Homepage Part 1 Part 2 Part 3 Part 4 Part 6 Part 7
Part 5 Monastery Life

    Before long dissension arose; the devil, hating the propitiation of goodness amongst mankind, put the idea of disputing the authority of Sergius into several of the monks. One Saturday, white Vespers were being sung, and the Abbot Sergius, wearing his vestments, was at the altar, his brother, Stephen, who was standing by the choir, on the left, asked the canonarch, "Who gave you that book?" The canonarch replied, "The abbot gave it to me." The other said, "What has the abbot to do with it? Did not I sit in that place before?" and adding other silly remarks. Although the saint was standing by the altar, he heard what was said, but kept silence. When they all came out of church he did not go to his cell; he walked away from the monastery, unknown to all. When he arrived at the monastery of Makrishch, he asked the abbot, Stephen, if one of his monks could lead him to some desert place.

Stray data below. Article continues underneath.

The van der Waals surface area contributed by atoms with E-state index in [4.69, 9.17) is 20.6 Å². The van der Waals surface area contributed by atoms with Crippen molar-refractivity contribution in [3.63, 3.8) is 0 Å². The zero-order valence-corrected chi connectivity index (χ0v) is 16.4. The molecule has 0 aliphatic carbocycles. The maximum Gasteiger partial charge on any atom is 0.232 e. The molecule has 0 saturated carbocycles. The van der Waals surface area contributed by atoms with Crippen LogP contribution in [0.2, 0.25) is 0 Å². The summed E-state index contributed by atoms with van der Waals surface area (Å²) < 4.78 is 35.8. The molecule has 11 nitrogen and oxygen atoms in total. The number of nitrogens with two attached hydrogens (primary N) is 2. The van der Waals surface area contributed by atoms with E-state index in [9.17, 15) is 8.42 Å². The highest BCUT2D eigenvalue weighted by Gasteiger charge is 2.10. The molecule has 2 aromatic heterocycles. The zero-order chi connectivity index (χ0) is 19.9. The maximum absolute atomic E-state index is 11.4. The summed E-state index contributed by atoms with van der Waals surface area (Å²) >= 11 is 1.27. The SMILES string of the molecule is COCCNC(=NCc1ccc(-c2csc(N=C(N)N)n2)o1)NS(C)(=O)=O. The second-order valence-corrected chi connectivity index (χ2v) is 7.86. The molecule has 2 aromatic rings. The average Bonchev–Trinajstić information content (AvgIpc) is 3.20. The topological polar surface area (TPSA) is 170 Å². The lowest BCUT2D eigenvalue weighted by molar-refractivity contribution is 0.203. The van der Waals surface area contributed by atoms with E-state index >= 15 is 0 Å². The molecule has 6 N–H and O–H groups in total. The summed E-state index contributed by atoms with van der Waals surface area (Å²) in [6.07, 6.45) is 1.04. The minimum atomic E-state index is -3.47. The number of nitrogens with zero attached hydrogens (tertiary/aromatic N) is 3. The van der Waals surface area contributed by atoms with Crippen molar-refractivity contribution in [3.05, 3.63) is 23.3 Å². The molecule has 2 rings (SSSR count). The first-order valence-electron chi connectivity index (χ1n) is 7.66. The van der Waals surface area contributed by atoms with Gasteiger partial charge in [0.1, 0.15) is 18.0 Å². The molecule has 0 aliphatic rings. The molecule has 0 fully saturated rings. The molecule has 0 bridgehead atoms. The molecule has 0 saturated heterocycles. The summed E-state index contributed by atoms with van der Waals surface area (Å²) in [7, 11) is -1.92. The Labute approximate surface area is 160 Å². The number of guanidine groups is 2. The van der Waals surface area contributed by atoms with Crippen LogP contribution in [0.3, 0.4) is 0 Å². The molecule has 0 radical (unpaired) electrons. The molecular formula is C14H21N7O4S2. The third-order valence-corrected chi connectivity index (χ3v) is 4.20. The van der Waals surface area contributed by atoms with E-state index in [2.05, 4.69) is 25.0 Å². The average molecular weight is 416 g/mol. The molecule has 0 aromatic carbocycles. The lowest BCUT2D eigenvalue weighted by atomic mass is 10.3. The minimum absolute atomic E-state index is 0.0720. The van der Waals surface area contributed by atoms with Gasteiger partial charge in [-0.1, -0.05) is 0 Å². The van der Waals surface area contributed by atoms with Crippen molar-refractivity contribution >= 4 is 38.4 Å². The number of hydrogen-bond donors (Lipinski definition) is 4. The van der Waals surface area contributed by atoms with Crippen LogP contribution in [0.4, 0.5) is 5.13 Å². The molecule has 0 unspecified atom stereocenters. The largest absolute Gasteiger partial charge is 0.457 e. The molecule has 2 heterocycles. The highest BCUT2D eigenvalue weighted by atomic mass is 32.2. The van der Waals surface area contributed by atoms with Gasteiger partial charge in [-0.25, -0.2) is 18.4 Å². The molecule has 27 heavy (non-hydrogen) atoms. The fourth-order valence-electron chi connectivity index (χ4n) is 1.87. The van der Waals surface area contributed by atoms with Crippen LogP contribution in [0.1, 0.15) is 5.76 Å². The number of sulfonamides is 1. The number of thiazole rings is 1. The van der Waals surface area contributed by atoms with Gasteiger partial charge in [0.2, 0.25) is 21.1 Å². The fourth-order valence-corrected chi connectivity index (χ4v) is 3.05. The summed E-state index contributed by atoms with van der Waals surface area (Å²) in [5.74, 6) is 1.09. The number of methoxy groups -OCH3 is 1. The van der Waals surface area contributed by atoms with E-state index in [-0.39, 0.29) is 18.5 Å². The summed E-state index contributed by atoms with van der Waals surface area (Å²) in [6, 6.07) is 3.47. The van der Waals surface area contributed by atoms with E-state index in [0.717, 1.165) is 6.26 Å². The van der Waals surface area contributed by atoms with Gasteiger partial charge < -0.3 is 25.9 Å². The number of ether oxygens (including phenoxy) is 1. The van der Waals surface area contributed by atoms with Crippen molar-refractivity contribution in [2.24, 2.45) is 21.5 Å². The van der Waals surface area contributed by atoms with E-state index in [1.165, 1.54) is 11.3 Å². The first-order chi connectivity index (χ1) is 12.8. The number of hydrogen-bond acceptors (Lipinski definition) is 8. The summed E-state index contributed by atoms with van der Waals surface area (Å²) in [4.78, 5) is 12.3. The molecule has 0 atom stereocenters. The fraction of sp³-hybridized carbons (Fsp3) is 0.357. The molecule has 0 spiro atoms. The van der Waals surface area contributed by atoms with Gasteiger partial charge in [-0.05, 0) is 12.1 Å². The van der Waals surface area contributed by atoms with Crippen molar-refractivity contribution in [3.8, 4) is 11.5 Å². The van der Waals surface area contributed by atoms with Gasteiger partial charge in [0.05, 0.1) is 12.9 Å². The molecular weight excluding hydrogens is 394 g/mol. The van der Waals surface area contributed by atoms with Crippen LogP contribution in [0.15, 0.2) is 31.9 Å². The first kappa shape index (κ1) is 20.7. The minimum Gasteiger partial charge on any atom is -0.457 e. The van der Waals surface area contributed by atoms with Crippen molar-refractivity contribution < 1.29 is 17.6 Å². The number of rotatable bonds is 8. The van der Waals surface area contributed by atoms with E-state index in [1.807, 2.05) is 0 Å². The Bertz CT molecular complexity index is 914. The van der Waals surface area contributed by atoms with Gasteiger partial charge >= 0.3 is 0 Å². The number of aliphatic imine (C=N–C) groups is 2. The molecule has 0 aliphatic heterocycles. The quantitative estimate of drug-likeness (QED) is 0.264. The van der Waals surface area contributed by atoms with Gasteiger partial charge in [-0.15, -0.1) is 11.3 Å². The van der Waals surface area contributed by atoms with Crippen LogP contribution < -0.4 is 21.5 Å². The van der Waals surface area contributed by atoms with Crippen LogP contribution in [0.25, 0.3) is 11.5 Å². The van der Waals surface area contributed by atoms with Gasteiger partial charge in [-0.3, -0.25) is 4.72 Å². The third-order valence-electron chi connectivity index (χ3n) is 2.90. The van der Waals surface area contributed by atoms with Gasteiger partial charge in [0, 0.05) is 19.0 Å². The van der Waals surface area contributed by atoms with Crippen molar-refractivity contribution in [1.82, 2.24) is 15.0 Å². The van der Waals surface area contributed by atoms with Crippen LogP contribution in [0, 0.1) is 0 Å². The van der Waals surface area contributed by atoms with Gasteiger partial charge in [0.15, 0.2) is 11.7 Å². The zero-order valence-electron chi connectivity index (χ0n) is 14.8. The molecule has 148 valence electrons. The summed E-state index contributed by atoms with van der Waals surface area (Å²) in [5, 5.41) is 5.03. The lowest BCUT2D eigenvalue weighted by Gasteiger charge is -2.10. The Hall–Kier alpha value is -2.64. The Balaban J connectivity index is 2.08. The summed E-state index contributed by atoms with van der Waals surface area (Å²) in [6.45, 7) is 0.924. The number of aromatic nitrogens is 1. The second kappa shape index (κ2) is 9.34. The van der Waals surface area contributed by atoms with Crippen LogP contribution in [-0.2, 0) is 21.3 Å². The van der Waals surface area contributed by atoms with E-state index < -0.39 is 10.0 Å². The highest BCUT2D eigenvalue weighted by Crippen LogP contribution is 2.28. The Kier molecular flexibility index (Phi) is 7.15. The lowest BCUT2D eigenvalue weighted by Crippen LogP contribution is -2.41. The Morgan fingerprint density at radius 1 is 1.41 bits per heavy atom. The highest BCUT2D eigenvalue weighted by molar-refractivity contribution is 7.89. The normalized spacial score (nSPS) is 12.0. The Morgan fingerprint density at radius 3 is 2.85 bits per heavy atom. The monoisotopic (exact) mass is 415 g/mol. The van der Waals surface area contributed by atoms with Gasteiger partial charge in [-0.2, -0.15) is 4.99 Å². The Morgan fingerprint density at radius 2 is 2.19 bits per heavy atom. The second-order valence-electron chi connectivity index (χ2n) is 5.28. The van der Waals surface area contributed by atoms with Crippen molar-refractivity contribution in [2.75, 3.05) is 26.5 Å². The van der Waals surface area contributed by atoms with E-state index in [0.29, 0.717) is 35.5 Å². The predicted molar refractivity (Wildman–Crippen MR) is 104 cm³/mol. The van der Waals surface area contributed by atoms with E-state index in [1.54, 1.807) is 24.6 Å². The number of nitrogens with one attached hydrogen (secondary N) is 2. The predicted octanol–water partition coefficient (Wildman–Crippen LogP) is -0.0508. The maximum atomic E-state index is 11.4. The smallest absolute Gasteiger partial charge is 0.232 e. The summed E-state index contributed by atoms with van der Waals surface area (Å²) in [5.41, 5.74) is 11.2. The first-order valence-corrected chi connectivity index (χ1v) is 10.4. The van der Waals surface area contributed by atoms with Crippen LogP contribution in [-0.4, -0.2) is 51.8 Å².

Together they searched and finally discovered a beautiful spot close to a river called the Kerzhach. The brotherhood, hearing about the saint, took to visiting him, in two's and three's, and more. Our Father Sergius sent two of his followers to the Metropolitan Aleksei, with the request for his blessing and permission to erect a church. Aided by divine favour, a church was erected in a short while, and many brethren gathered there.

    Soon several monks from the Holy Trinity, unable any longer to bear the separation from their spiritual father, went to the metropolitan and said: "Holy Lord, we are living like sheep without a shepherd. Command our abbot to return to his monastery, that he may save us from perishing and dying of grief without him." The metropolitan dispatched two archimandrites, Gerasim and Paul, to the abbot with the message: "Your father, Aleksei the Metropolitan, sends you his blessing. He has rejoiced exceedingly to hear that you are living in a distant wilderness. But, return now to the monastery of the Holy Trinity; those persons who were dissatisfied with you shall be removed from the monastery." Whereupon, hearing this, the saint sent reply, "Tell my lord the metropolitan, all from his lips, as from those of Christ, I receive with joy and do disobey in nothing."